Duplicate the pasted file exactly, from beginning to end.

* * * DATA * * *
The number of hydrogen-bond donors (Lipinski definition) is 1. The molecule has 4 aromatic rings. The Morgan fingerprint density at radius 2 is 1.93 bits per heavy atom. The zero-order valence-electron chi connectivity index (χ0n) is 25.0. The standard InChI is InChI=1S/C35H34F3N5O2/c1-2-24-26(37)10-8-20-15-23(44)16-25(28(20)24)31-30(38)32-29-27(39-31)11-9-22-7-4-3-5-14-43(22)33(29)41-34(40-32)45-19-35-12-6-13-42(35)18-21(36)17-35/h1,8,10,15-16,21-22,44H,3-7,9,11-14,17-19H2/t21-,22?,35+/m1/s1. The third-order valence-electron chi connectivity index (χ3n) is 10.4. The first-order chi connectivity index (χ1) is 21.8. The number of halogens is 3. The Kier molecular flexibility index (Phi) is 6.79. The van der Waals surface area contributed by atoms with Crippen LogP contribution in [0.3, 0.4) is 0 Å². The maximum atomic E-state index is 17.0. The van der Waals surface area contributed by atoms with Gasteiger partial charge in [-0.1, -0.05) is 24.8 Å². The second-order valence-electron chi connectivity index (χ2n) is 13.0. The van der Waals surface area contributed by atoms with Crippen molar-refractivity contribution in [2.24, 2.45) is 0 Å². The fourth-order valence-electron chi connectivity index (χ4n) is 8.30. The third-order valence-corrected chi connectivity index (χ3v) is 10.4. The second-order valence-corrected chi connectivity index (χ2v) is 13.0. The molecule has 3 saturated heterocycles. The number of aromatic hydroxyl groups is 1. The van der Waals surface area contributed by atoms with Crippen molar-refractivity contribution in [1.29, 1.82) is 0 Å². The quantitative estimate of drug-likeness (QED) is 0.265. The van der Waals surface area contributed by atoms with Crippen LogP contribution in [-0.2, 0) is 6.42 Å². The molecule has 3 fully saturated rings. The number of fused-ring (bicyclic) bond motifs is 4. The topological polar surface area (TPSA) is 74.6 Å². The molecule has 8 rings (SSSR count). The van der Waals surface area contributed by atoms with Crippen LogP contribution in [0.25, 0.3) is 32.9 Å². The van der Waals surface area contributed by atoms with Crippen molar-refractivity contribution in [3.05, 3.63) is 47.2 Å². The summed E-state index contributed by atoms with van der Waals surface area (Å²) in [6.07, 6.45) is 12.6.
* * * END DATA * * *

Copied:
The number of hydrogen-bond donors (Lipinski definition) is 1. The molecule has 4 aromatic rings. The Morgan fingerprint density at radius 2 is 1.93 bits per heavy atom. The zero-order valence-electron chi connectivity index (χ0n) is 25.0. The standard InChI is InChI=1S/C35H34F3N5O2/c1-2-24-26(37)10-8-20-15-23(44)16-25(28(20)24)31-30(38)32-29-27(39-31)11-9-22-7-4-3-5-14-43(22)33(29)41-34(40-32)45-19-35-12-6-13-42(35)18-21(36)17-35/h1,8,10,15-16,21-22,44H,3-7,9,11-14,17-19H2/t21-,22?,35+/m1/s1. The third-order valence-electron chi connectivity index (χ3n) is 10.4. The first-order chi connectivity index (χ1) is 21.8. The number of halogens is 3. The Kier molecular flexibility index (Phi) is 6.79. The van der Waals surface area contributed by atoms with Crippen LogP contribution in [0.3, 0.4) is 0 Å². The maximum atomic E-state index is 17.0. The van der Waals surface area contributed by atoms with Gasteiger partial charge in [-0.1, -0.05) is 24.8 Å². The second-order valence-electron chi connectivity index (χ2n) is 13.0. The van der Waals surface area contributed by atoms with Crippen molar-refractivity contribution in [2.24, 2.45) is 0 Å². The fourth-order valence-electron chi connectivity index (χ4n) is 8.30. The third-order valence-corrected chi connectivity index (χ3v) is 10.4. The second-order valence-corrected chi connectivity index (χ2v) is 13.0. The molecule has 3 saturated heterocycles. The number of aromatic hydroxyl groups is 1. The van der Waals surface area contributed by atoms with Crippen molar-refractivity contribution in [1.29, 1.82) is 0 Å². The quantitative estimate of drug-likeness (QED) is 0.265. The van der Waals surface area contributed by atoms with Crippen LogP contribution in [-0.2, 0) is 6.42 Å². The molecule has 3 fully saturated rings. The number of fused-ring (bicyclic) bond motifs is 4. The topological polar surface area (TPSA) is 74.6 Å². The molecule has 8 rings (SSSR count). The van der Waals surface area contributed by atoms with Crippen LogP contribution in [0.25, 0.3) is 32.9 Å². The van der Waals surface area contributed by atoms with Crippen molar-refractivity contribution in [3.05, 3.63) is 47.2 Å². The summed E-state index contributed by atoms with van der Waals surface area (Å²) in [6.07, 6.45) is 12.6.